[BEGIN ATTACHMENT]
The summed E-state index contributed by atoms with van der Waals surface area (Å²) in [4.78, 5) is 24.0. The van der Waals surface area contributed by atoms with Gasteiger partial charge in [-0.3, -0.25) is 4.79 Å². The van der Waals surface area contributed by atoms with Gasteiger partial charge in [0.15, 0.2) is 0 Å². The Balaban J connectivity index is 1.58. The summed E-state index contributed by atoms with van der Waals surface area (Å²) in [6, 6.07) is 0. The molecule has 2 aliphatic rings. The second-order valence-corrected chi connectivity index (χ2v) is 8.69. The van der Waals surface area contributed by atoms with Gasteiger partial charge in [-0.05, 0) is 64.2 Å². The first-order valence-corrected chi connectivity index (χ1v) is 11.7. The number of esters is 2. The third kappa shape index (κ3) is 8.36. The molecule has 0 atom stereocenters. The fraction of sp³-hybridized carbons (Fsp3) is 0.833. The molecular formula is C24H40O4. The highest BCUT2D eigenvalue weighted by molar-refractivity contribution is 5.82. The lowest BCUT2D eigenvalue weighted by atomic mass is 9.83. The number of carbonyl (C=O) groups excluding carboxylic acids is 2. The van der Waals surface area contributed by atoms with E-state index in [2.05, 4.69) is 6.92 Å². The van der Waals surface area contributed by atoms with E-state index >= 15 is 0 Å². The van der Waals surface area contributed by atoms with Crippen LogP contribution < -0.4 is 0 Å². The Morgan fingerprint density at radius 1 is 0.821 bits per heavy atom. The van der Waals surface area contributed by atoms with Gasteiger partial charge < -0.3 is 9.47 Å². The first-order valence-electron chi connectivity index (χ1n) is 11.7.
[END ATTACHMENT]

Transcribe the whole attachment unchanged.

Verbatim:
The summed E-state index contributed by atoms with van der Waals surface area (Å²) in [4.78, 5) is 24.0. The van der Waals surface area contributed by atoms with Gasteiger partial charge in [-0.3, -0.25) is 4.79 Å². The van der Waals surface area contributed by atoms with Gasteiger partial charge in [0.15, 0.2) is 0 Å². The Balaban J connectivity index is 1.58. The summed E-state index contributed by atoms with van der Waals surface area (Å²) in [6, 6.07) is 0. The molecule has 2 aliphatic rings. The second-order valence-corrected chi connectivity index (χ2v) is 8.69. The van der Waals surface area contributed by atoms with Gasteiger partial charge in [-0.05, 0) is 64.2 Å². The first-order valence-corrected chi connectivity index (χ1v) is 11.7. The number of esters is 2. The third kappa shape index (κ3) is 8.36. The molecule has 0 atom stereocenters. The fraction of sp³-hybridized carbons (Fsp3) is 0.833. The molecular formula is C24H40O4. The highest BCUT2D eigenvalue weighted by molar-refractivity contribution is 5.82. The lowest BCUT2D eigenvalue weighted by atomic mass is 9.83. The number of carbonyl (C=O) groups excluding carboxylic acids is 2. The van der Waals surface area contributed by atoms with E-state index in [2.05, 4.69) is 6.92 Å². The van der Waals surface area contributed by atoms with E-state index >= 15 is 0 Å². The van der Waals surface area contributed by atoms with Crippen LogP contribution < -0.4 is 0 Å². The Morgan fingerprint density at radius 1 is 0.821 bits per heavy atom. The van der Waals surface area contributed by atoms with Gasteiger partial charge < -0.3 is 9.47 Å². The first-order valence-electron chi connectivity index (χ1n) is 11.7.